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A 'Melting Pot' of Fluidity and Dynamism

Ranjeeta Dutta

By Samira Sheikh
Oxford University Press, New Delhi, 2010, pp. xi+265, RS.750.00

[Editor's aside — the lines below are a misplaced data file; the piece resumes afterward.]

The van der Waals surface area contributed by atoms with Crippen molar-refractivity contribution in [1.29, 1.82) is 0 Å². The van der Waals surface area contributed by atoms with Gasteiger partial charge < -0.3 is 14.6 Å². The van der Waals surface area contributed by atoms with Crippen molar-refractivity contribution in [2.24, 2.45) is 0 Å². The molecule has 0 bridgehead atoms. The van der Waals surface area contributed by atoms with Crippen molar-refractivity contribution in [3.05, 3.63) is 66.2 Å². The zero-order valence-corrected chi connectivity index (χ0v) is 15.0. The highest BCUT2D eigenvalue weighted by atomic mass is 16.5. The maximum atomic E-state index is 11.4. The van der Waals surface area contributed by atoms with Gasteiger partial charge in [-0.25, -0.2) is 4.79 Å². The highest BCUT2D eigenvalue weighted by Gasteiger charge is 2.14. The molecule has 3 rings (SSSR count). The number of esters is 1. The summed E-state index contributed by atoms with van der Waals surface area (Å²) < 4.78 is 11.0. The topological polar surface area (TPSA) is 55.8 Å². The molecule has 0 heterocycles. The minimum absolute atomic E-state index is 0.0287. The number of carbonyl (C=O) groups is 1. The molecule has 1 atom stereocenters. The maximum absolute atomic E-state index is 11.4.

For more than a decade, researches in pre-colonial south Asia have attempted to show that the historical processes during the early and medieval period defied the current day notions of a fixed regional boundary, codified religious identities and immutable social categories of caste and occupation. The present work is situated in such an academic context. Based on an exhaustive analysis of epigraphy, texts, oral tradition and ethnographic reports, the book explores the evolution of Gujarat from the end of the twelfth century, when the ruling Chalukya dynasty was declining to the beginning of the sixteenth century, when the regional Sultanate of Gujarat was well consolidated. That the distinct homogeneous Gujarati cultural and regional identity espoused today has little historical basis is the central idea in this work. The history of Gujarat, especially during the period chosen for this study, was characterized by ecological diversity, constant migrations of invaders, traders, pastoralists and peasants—all of which kept altering the demographic, political and cultural map.Such constant processes of change made this area a ‘melting pot’ in which a range of religious traditions, sectarian affiliations, economic activities and political negotiations interacted, thus imparting fluidity and dynamism. Seen in the context of changing configurations, the author questions the communalization and homogenization of the past that have influenced the historical consciousness today and have led to the construction of stereotypes which essentialize the religious communities, particularly the religious minorities. This book asserts the idea that there is a historical past that has to be analysed in its own terms and that the contemporary preoccupations with issues of regional and religious identities merely legitimize a particular kind of political agenda, of which Gujarat, the subject of current study, has been a victim. Three issues are discussed in the five chapters that form the core of the book. One is the issue of ecological diversity in this region that influenced the occupational and social structure, in which trade and merchants remained dominant. Two, a large number of religious configurations that made Gujarat a ‘religious marketplace’ in which constant interactions and competition over patronage led to multiple identities that could never be agglomerated under the modern umbrella categories of ‘Hindu’, ‘Muslim’ and ‘Jainas’. Third, there were complexities that characterized the political negotiations and contestations creating a fluid situation of power, hierarchy and control. Based on the patterns of settlement histories and topography, the first three chapters discuss ...

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